Meanwhile, Sasha has two other cases on the go. A couple of distraught parents have hired her to find their runaway daughter Macy. Sasha’s search for the girl leads her to some of Toronto’s shadier neighbourhoods where she learns more than she wants to about teenaged angst and Ecstasy. Sasha soon discovers that Macy is a stoned cutter, and has been chillin’ with squatters and squeegee kids.  

On top of the spank me, shank me cases, Sasha’s restaurateur brother has referred her services to a fine dining colleague who is convinced that someone in his restaurant is cooking the books instead of cooking five-star meals. Sasha should have just asked ‘Where’s the beef?’ but instead she spends a rainy night looking for it.  

When Sasha dries off, she encounters an artistic dominatrix with passion for the environment, a political wife who never met a camera she didn't love, and a furry white cat that will inadvertently help to expose everything about Sasha’s latest case.

Friday, June 10, 2011

The Scene of the Crime (sort of...) Part 3

The style of dress among the S&M crowd is interesting, to say the least.  At the fetish parties in The Stealth Lounge at The Pilot Tavern the dress code was strictly enforced by the party organizers (this kept gawkers and tittering teenagers at bay). 

I never stuck around after my shift to see the party once it was in full swing.  But, for the brief crossover during shift change, I saw more than enough... probably more than I wanted to.  Some of the more outrageous outfits are described in The Lies Have It, which starts off with Sasha bartending at a fetish party at The Stealth Lounge.

I saw people wearing every conceivable style of studded dog collar, leather and PVC outfits, face masks (they took them off to eat), pierced nipples galore (men and women), chaps, miniskirts, bustiers, pink feather boas, plus lots of chains and handcuffs... the list goes on.  There was a guy who looked like the Count from Sesame Street, a few chicks who looked like Morticia Addams, a couple of role-playing nurses and doctors, and there was a guy who came as the back end of a horse (everyone called him Pony Boy). 

With all these strange outfits and costumes, and given the nature of the bondage and domination setting, it struck me way back then that this scenario would make for a great murder mystery.

So, I finally wrote it.  The Lies Have It will be out in November 2011.

Thursday, June 9, 2011

Urban Dictionary....

New words for me and Sasha.  I admit to being a word nerd, but I'll also (reluctantly) admit that I'm not up on the latest slang used by those crazy kids nowadays...  I am familiar with many of the acronyms, like LOL, BRB, IMO, CUL8R, etc.  I know many of the words or terms teens today think they invented, ecpecially for drunk (shitfaced, plastered, etc.) or joint (spliff, blunt, etc.).  However, after whiling away a morning on Urban Dictionary, I did learn a few things:

Rendezbooze: When a group of people (friends, co-workers, acquaintances) get together to drink.

ProcrastinEating: Do I really need to explain this one?  Usually involves chips or ice cream.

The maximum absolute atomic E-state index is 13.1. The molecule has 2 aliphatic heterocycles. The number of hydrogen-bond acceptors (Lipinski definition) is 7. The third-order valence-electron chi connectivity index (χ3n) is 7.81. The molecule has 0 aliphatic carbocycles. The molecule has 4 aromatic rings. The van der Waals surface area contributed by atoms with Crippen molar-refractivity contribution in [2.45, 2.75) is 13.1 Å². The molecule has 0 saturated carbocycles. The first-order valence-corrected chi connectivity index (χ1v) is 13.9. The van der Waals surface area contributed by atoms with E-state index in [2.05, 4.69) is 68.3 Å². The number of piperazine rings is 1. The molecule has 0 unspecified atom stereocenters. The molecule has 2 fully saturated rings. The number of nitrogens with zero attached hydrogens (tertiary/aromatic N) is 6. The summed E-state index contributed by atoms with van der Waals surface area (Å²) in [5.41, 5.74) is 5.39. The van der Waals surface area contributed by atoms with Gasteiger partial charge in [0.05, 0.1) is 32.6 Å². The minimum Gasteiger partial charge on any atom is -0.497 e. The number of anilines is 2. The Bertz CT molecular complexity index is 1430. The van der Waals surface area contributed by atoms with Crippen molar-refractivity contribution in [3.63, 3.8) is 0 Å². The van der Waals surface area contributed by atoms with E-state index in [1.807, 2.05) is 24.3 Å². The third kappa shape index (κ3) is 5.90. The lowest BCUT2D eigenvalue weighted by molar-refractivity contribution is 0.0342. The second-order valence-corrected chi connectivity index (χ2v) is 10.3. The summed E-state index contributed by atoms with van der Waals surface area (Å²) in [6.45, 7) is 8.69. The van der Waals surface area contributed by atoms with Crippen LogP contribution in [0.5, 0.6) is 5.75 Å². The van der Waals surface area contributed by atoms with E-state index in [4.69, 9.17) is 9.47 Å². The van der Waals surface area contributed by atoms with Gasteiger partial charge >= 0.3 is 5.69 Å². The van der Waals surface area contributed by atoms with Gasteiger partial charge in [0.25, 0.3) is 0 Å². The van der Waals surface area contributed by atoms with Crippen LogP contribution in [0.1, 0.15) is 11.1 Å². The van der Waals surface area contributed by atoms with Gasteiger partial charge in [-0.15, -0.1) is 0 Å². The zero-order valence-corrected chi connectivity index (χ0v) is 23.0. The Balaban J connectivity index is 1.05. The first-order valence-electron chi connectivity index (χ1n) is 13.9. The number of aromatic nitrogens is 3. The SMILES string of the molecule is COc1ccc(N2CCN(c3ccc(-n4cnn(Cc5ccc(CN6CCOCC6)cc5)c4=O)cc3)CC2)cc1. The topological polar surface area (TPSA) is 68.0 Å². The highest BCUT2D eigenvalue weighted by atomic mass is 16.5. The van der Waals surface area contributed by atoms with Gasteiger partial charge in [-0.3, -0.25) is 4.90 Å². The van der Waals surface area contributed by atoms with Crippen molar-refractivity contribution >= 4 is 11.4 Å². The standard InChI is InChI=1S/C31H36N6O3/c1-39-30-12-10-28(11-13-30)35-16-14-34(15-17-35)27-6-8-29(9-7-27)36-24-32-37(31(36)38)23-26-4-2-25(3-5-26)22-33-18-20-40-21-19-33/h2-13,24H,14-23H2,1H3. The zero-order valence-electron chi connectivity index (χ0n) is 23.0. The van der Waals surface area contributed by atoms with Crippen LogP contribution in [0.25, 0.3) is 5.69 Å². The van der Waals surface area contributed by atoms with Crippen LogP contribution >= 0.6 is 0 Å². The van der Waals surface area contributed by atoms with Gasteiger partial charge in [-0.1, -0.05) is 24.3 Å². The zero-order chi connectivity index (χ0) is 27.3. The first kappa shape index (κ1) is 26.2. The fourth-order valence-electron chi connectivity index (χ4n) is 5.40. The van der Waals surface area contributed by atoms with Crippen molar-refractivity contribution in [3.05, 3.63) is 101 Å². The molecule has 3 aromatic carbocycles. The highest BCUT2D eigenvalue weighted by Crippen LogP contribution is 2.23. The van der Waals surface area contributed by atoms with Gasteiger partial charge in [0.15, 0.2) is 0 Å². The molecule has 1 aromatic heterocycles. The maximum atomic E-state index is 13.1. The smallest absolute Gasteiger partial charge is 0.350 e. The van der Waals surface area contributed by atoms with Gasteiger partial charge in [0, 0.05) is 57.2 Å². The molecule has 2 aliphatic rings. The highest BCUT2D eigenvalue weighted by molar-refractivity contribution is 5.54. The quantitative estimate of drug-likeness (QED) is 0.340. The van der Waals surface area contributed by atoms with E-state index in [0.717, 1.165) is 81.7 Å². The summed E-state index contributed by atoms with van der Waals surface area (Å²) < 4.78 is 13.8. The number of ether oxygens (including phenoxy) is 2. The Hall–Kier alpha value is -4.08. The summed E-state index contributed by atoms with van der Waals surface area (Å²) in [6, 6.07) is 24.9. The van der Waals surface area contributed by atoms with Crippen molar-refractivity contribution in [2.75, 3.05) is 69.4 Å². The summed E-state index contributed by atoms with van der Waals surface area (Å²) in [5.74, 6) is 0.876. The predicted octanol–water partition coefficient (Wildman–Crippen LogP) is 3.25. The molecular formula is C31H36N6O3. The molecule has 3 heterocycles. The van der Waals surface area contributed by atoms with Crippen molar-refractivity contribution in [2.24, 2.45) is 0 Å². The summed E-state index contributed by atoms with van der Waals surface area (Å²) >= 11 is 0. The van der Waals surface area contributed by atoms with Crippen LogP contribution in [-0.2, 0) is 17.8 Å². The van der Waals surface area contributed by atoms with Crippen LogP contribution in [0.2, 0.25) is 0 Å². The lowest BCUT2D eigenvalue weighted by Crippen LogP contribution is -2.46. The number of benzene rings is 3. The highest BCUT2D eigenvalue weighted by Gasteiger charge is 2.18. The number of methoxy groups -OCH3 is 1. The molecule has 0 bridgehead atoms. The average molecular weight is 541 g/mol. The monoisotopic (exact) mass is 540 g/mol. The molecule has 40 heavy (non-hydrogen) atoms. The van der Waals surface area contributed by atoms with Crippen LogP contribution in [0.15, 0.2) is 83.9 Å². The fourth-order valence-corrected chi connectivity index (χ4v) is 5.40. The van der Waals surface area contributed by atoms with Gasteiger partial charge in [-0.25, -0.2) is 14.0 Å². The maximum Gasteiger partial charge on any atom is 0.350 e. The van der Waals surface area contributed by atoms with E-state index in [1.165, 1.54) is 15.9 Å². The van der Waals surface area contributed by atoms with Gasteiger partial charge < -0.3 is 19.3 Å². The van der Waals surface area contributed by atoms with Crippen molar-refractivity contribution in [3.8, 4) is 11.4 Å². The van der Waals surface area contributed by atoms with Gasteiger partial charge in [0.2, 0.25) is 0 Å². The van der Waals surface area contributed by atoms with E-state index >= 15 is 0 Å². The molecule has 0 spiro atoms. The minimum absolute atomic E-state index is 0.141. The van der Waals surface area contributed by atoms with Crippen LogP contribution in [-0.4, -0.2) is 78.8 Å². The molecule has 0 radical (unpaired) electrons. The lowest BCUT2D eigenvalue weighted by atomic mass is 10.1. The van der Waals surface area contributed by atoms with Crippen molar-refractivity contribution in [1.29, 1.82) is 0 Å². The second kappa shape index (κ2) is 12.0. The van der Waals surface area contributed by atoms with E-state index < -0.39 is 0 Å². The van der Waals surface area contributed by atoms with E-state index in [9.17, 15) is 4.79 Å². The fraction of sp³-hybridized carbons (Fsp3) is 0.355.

PWN (or PWNed):  Means losing badly at something/getting your ass kicked.  (At the Olympics, we PWNed the podium.)  This apparently comes from a misspelling of 'owned'.  Seems logical.

Beef Walk: Going outside or away from the group in order to fart with less consequence.  In other words, leaving the room to break wind or toot.  We said "cheese" kids now say "beef". 

Netglow: Someone (or something) that is better online than in real life.  Term is frequently used in reference to cyber-dating and vacation spots. 

MMORPG:  Massively-Multiplayer Online Role-Playing Game. A treadmill that makes you fatter.  In other words, sitting on your ass in front of the screen.  Get outside.  Get some fresh air.

MBAese: An  indecipherable language taught in MBA factories where the user has mastered the art of using large, multisyllabic words to make meaningless, intelligent sounding action statements.  This is becomingan epidemic.    

Edgehog: A passenger on the bus/subway who hogs the aisle seat so that you either have to climb over them to get the window seat or so that they have the two seats to thelselves.  Basically an asshole.

Bed Gravity:  Happens to me every weekend.  An irresistible force that draws you back to bed, or toward any mattress, couch, or other soft horizontal surface. Usually stronger when one or more persons are already on said furnature.  Also happens often when you have an 8:00 am class.

Powerpuff Presentation:  Love this!  All sizzle, no steak.

Wednesday, June 8, 2011

The Scene of the Crime (sort of...) Part 2

Disclaimer first: The Lies Have It is a work of fiction!!!  Nobody I know from The Pilot Tavern has ever been murdered, or been accused of murder, or ever even jaywalked for that matter.  In fact, I don't even think they'll serve you if you have unpaid parking tickets.

But The Pilot, especially the second floor Stealth Lounge, is a great inspiration for the plot of a murder mystery. 

While I was in university, I worked at The Pilot.  It was a great job, I met a lot of people who remain close friends, I made good money and had a lot fun.  Back then (before a new team of managers came along sometime after I left), the management was, um, lackadaisical on one hand, and, um, edgy on the other. 

Manager X. was balls-out batshit crazy, Manager Y. was seldom sober but a genuinely nice person, and Manager Z. was an absolute bitch (who was ultimately deported, dunno how or why that happened... I was living in Mexico at the time...)

I don't know which of the three of them gets credit for the following, but since it went on for a few months, I guess all of them were in favour of it.